Gossett Jr., an Academy Award Winner for Best Supporting Actor in AN OFFICER AND A GENTLEMAN is entirely miscast as THE CUBAN, Luis Garcia. Gossett Jr, an activist (he was handcuffed by L.A. police to a tree in 1966 for 3 hours) is clearly an African American and not Cuban. Gossett has Sierra Leone and Liberian roots. He has nothing much to say or do as the character with dementia.
The film’s arguably outstanding feature is its music. The film’s soundtrack was composed by multi Juno Award winner and Grammy nominated artist, Hilario Duran. He relies too much on well heard popular tunes like Guantanamera and Quiza, Quiza, Quiza). Duran grew up and received his musical training in Havana and has since gone on to work with legendary musicians such as Chucho Valdes, Dizzy Gillespie and Arturo Sandoval. He is a widely respected piano virtuoso on the international jazz scene.
THE CUBAN has been chosen to open the Lavazza Drive-In Film Festival, part of the International Contemporary Film Festival (ICFF) on the Monday 20th of July, followed by a Drive-in theatrical rollout beginning July 31st with a SNEAK PREVIEW with cast & crew July 28th at the 5 Drive-in.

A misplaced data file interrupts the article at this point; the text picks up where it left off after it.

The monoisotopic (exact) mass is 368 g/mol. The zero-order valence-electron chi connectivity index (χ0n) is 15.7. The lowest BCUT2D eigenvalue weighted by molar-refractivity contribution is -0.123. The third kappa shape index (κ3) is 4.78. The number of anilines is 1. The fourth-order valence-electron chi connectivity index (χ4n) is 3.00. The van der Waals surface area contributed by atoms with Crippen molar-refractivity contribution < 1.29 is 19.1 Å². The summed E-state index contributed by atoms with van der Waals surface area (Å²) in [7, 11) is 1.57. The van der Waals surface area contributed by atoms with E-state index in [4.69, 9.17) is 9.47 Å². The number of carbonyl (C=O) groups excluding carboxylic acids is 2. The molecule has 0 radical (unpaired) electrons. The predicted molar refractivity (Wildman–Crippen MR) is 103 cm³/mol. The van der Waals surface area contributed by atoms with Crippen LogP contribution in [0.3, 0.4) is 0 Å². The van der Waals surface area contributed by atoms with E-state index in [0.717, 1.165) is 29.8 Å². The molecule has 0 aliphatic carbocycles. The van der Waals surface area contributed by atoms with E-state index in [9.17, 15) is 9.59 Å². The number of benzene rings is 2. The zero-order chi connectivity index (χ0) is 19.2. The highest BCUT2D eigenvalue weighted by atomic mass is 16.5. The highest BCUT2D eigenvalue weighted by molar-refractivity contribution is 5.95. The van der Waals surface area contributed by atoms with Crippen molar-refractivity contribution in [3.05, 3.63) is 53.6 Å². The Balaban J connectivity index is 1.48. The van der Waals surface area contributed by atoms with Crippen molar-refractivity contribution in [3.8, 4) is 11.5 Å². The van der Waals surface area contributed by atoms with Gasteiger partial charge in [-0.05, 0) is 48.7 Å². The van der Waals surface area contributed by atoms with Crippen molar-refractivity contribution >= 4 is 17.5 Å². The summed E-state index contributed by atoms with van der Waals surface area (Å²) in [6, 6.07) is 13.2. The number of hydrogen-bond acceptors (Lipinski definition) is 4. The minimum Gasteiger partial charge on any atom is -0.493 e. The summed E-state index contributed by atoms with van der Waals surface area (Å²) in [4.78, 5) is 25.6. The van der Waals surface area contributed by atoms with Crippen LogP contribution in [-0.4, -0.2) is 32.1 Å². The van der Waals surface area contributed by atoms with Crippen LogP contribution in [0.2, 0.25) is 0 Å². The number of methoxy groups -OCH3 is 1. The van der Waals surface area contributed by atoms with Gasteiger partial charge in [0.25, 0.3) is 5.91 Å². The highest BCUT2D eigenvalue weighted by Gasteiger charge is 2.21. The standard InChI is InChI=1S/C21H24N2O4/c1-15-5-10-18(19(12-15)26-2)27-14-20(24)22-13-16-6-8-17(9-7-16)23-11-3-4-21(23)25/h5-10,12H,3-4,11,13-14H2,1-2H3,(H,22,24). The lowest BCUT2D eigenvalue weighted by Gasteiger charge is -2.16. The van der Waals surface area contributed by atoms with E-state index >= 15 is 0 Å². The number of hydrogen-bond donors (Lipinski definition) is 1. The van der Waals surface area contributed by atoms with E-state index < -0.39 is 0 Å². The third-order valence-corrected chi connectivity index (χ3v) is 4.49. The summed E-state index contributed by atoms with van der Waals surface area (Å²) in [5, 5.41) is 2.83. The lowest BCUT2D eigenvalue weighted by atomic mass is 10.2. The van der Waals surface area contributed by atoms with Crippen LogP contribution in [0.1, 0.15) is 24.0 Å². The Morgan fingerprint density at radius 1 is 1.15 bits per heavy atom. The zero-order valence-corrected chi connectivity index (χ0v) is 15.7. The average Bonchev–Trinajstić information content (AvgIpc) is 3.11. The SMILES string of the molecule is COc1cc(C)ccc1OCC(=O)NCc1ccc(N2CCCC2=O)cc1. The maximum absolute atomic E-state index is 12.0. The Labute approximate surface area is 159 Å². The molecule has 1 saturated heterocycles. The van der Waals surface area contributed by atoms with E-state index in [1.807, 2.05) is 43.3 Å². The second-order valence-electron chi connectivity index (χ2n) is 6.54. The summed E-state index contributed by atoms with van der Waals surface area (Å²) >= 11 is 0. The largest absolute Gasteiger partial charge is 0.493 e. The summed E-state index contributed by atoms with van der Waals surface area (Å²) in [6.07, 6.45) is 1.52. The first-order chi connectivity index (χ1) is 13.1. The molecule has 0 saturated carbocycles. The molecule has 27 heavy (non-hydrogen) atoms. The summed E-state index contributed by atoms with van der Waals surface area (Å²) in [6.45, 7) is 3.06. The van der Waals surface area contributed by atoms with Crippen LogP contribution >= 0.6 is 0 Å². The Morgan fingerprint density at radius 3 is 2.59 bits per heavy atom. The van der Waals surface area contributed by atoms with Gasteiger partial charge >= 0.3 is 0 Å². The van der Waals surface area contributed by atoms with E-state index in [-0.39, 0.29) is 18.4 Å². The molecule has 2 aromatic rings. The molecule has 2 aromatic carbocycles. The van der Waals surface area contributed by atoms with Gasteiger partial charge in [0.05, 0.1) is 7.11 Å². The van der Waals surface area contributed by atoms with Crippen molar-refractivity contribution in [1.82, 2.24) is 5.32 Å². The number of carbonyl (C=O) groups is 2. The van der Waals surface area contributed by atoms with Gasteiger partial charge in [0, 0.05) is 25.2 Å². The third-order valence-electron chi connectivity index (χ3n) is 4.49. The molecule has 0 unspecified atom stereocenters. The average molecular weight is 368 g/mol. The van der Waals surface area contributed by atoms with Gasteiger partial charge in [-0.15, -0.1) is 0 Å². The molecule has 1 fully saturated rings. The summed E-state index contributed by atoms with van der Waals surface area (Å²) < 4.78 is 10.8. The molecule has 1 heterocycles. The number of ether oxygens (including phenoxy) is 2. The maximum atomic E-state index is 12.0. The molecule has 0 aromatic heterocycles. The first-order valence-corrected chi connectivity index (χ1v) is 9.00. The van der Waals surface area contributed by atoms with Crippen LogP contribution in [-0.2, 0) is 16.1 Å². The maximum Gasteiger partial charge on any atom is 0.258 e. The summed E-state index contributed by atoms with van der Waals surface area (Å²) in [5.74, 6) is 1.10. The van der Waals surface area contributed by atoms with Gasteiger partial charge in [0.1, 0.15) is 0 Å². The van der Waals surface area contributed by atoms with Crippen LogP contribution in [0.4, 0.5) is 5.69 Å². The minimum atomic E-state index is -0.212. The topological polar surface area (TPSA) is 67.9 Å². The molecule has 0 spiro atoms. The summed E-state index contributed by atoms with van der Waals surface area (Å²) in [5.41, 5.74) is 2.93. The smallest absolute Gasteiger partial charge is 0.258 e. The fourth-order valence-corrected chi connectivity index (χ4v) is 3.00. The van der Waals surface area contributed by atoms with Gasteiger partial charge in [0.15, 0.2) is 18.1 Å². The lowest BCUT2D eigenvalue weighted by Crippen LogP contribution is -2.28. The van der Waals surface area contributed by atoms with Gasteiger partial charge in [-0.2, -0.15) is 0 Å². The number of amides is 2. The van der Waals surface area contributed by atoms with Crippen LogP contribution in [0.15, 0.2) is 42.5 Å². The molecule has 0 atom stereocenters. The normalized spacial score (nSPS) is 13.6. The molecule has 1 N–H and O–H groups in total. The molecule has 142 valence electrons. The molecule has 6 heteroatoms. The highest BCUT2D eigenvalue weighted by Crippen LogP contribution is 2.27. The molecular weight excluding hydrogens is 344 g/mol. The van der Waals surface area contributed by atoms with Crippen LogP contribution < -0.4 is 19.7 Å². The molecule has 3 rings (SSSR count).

THE LAST PORNO SHOW (Canada 2019) **
Directed by Kire Paputts
One must wonder about a film with a title as titillating as THE LAST PORNO SHOW. The title itself would definitely catch ones attention, for the better or worse. For those who like their entertainment raunchy, the film would definitely whet the appetite. It looks like the filmmakers (actually one filmmaker as Paputts, wrote, directed and produced the film) attempt at grabbing a larger audience for what is a raunchy film with a little dirty setting. The link to the story of the film is the derelict porno theatre that the protagonist inherits from his late father.
Wayne (Nathaniel Chadwick) is a struggling actor who was traumatized as a child while living with his father Al (Christian Aldo), whom he hasn't seen in years. The film opens with Wayne taking an acting class from hell. This is the kind of class where the acting coach is a real asshole (played by Italian Canadian actor Frank D’Angelo) - saying that his class is not about acting and about getting into the character, emphasizing that one needs to get into pain to achieve this. “Performance comes from emotions.” Unfortunately, Wayne takes this to heart. Wayne sports a (false) moustache at the hour mark of the film, which one assumes to get into his character.